Latest posts by J.D. Gordon (see all)
- Op-Ed: Can North Korea Launch Pearl Harbor II? - February 21, 2017
- Op-ed: “Cyberattack may be the next 9/11” - September 13, 2016
- Op-Ed: As Cyber Warfare Spreads, Bureaucrats May Refuse NextGen GPS That Prevents Hacking - March 3, 2016
In December 1944, as Germany re-captured a large swath of Belgium, Luxemburg and France in what became known as the Battle of the Bulge, could anyone ever imagine FDR releasing Nazi SS troopers to appease Adolf Hitler?
Yet 70 years later, that is basically what President Barack Obama is doing with respect to Iraq and Al Qaeda. Though unlike the teetering Nazi regime of late 1944, Al Qaeda seems far from finished.
Seems that the president’s campaign boast in October 2012, “Al Qaeda is on the road to defeat, and Usama Bin Laden is dead” was pre-mature, if not deliberately misleading.
Reinvigorated by the Shia-Sunni total war in next door Syria that’s already claimed 130,000 lives in under three years, Al Qaeda has roared back into Iraq with a vengeance, capturing Fallujah in the heart of the “wild-west” Al Anbar Province.
Sadly, nearly one-third of the 4,474 U.S. combat deaths in Iraq resulted from the prolonged fight to wrest Fallujah and Al-Anbar Province out of Al Qaeda’s control. Today’s power vacuum left by Mr. Obama’s complete withdrawal of our troops by December 2011 has allowed the terror network to triumphantly reclaim the city just two years later.
So Americans should rightly ask the question, “did over 1,300 Soldiers and Marines die in vain to protect Fallujah?”
If that’s not bad enough, Mr. Obama and his top advisors have matched the disastrous turn of events in Iraq by ironically helping Al Qaeda “and affiliates” get stronger.
Overcoming a two-year lull marked by Republican efforts in Congress to keep detainees locked up where they belong, the White House has just released 11 dangerous enemy combatants in the past several months, including Al Qaeda veterans of Afghanistan.
Men like Said Muhammad Husyan Qahtani, an Al Qaeda front line fighter who served in Bin Laden’s 55th Arab Brigade, which fought U.S. and coalition troops in Tora Bora and other hot spots. Qahtani’s Joint Task Force Guantanamo file notes, “detainee volunteered for a martyrdom mission and was identified by Al Qaida senior commanders to be a suicide bomber.”
Apart from Qahtani, others who left recently include radical Islamic militants from Saudi Arabia, Algeria, Sudan and China’s separatist Xinjiang Province, better known as “East Turkistan” by the ethnic Uighurs who were captured alongside Al Qaeda fighters in Pakistan in 2001.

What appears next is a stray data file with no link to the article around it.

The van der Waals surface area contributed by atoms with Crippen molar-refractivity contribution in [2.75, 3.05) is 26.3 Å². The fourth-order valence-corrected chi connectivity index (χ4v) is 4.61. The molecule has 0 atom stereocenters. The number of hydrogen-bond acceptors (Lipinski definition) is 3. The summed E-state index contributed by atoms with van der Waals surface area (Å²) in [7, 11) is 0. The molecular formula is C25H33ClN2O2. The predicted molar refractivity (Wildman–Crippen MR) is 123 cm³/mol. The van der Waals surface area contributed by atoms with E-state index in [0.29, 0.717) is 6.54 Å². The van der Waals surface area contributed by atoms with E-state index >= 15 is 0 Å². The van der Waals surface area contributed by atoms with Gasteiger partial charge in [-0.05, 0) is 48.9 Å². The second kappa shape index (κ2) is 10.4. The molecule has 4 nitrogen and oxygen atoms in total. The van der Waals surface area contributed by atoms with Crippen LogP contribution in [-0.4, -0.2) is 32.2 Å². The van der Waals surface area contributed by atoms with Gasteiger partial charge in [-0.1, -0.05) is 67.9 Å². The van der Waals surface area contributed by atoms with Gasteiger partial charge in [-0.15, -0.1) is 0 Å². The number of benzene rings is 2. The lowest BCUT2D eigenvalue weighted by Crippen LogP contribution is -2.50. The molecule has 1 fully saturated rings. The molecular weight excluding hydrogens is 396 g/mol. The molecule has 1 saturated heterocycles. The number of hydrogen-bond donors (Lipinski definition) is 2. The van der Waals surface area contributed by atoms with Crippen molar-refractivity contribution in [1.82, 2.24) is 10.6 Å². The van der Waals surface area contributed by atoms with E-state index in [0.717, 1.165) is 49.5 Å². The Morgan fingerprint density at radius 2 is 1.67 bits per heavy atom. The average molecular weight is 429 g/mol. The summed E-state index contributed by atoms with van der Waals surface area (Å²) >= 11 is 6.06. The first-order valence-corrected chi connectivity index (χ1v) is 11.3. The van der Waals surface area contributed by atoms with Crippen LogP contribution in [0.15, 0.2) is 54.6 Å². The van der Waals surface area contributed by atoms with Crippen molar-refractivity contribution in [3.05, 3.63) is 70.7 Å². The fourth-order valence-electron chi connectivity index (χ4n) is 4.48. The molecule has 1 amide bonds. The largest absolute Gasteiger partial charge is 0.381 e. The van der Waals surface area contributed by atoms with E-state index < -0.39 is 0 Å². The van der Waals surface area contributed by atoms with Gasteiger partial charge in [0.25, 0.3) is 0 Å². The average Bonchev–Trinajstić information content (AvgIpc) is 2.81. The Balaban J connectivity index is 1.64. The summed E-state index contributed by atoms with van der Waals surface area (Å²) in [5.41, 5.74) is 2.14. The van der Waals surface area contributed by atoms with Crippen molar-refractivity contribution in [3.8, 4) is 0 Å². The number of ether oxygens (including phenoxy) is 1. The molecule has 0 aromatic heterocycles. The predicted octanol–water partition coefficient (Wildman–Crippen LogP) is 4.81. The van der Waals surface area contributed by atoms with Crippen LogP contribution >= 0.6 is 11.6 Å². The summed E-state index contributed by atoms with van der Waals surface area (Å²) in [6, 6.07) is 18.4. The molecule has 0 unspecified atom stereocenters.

These 11 are just the first wave of Gitmo detainees to be released during this latest Oval Office offensive to close the detention facilities. In a compromise deal forced by Republicans to keep Al Qaeda and Taliban-linked terrorists out of the mainland U.S., and potentially freed into American communities by activist judges, the National Defense Authorization Act of 2014 loosened restrictions on transferring nearly 80 more overseas.
These so-called “cleared” detainees, determined eligible for release in 2009-2010 by an Obama administration interagency review board, are roughly half the current 155 detainees. They sure didn’t get picked up for goat herding, and include former Bin Laden bodyguards, terrorist recruiters and financiers, bomb makers, and other militants determined to kill Americans.
U.S. intelligence authorities have stated in recent times that nearly one-third of those released from Guantanamo, or about 200 enemy combatants, have returned to terrorism.
Some made quite a name for themselves. Saudi Arabia’s Said Al-Shihri became Al Qaeda’s #2 leader in the Arabian Peninsula. Libya’s Sufian Bin Qumu was reportedly on the ground in Benghazi on the night of the U.S. Consulate attack, and trained Libyan fighters in the campaign to overthrow Col. Muammar Qaddafi.
Afghanistan’s Abdullah Gulam Rasoul became the Taliban’s operational commander in and around Kandahar. Pakistan’s Abdullah Mehsud directed a suicide attack on his nation’s Minister of the Interior. Kuwait’s Abdallah Saleh Al Ajmi killed 13 in Mosul, Iraq as a suicide bomber.
Though it defies logic, Mr. Obama is still fighting to release to more. The president claims we should “restore our values” and live by the “rule of law.” Yet he casually dismisses the fact that we’re at war with an extremely dangerous, shadowy, religious supremacist enemy that doesn’t play by the rules, is targeting Americans worldwide, and would kill millions of us if they could.
It’s not complicated. Freeing more Al Qaeda, “and affiliates” to be precise enough for the New York Times, will result in more Americans being killed.
Americans must to start demand greater accountability from Mr. Obama and Congress for our safety. It’s time for the White House to stop putting politics above national security.
J.D. Gordon is a retired Navy Commander and former Pentagon spokesman who served in the Office of the Secretary of Defense from 2005-2009. He is a Senior Adviser to several think tanks in Washington, DC.